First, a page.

FAIRFAX – Fairfax has closed its offices and other municipal buildings to nonessential public traffic and is encouraging staff capable of working remotely to do so in response to the current outbreak of COVID-19.
The town’s library, embedded within Bellows Free Academy – Fairfax, also closed until further notice, shutting down Tuesday afternoon alongside the town’s school in accordance with the a gubernatorial order that all schools close.
“Obviously this is an ever changing situation, so we made the decision last night to close our public spaces to nonessential visitors,” town manager Brad Docheff told the Messenger Tuesday. “Staff is on site, but we’re not having open doors.”
According to Docheff, town employees who need to be in the offices or other facilities to access certain programs and equipment would still be on hand, but those who can work remotely were encouraged to do so in order to limit possible exposures to COVID-19.
The town is also encouraging requests from the town be handled online and that all communications are managed either through email or over the phone, according to Docheff.
According to Docheff, the selectboard approved continuing to pay staff wages should medical reasons lead them to call into work.
“Any staff who is forced out of the office due to health concerns or for stoppages or closers are not going to face financial penalties,” Docheff said. “The point is to have nobody lose peace of mind or financial security due to circumstances outside of their control.”
According to Docheff, the town has cancelled public events scheduled for the town offices as well as recreation programing coordinated through the town’s parks and recreation department, including personal fitness classes and the Fairfax Egg Hunt.
The town’s parks and the 100 Acre Woods remain open, with town staff monitoring them “as often as possible” according to the parks and recreation department’s website.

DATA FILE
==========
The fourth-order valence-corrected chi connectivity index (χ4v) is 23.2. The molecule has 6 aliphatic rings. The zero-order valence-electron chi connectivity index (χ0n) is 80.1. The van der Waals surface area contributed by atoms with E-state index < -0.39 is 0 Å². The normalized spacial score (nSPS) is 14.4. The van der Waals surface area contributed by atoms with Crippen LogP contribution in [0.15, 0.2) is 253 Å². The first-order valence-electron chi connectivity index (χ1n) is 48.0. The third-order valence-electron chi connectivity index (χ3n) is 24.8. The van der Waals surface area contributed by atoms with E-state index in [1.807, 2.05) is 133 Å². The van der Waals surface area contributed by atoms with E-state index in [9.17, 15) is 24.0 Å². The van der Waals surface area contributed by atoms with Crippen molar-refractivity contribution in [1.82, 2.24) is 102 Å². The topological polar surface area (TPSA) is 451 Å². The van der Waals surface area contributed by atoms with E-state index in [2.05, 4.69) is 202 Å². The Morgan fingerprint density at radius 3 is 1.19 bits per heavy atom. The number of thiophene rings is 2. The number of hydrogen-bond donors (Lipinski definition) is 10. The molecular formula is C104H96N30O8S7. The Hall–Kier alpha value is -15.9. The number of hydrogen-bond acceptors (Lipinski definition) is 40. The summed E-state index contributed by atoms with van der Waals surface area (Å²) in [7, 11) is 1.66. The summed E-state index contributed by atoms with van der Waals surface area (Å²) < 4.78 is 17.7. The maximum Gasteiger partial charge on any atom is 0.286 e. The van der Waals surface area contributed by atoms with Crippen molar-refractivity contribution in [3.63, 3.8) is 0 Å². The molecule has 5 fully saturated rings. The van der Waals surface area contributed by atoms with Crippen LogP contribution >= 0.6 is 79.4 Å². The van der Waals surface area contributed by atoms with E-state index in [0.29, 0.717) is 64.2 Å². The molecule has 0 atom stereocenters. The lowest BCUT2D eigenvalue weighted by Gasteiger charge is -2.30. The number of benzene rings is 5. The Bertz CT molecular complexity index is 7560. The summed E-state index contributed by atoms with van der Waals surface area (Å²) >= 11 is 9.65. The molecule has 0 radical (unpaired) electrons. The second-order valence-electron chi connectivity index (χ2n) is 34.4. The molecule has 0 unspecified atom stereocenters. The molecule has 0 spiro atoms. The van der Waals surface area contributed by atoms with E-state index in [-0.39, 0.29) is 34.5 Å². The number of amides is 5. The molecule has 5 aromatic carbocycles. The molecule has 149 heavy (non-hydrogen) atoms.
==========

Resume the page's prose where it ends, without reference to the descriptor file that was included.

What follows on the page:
According to the Fairfax Community Library’s Facebook page, curbside pick-up and drop-off for books is scheduled on Thursday and Friday this week, and the library is cancelling overdue notices during this time.
The town has also postponed nonessential government meetings for the time being in order to further limit large gatherings.
“This is a situation where everybody, leadership included, needs to defer to the guidelines being put forth by the department of health,” Docheff said. “We’re being very open to what the situation presents to us, but for the time being, we’re going to have no nonessential meetings.”
Fairfax’s decision to close buildings to the public comes as the number of confirmed cases of COVID-19 in Vermont continues to grow.
As of Tuesday afternoon, the number of Vermonters with confirmed cases of COVID-19 had grown from eight to ten, with at least another four cases identified among people visiting Vermont from out of state.
“We’re hoping folks use good judgment in their daily life practices and refer to the health professionals and experts in how they behave,” Docheff said. “As for the town, what we can do, we want to eliminate the opportunity for folks to gather in large groups unnecessarily.”
Updates from Fairfax are available online at the town’s website at fairfax-vt.gov, and more information on COVID-19 is available from the federal Centers for Disease Control and Prevention and the Vermont Dept. of Health at healthvermont.gov/covid19.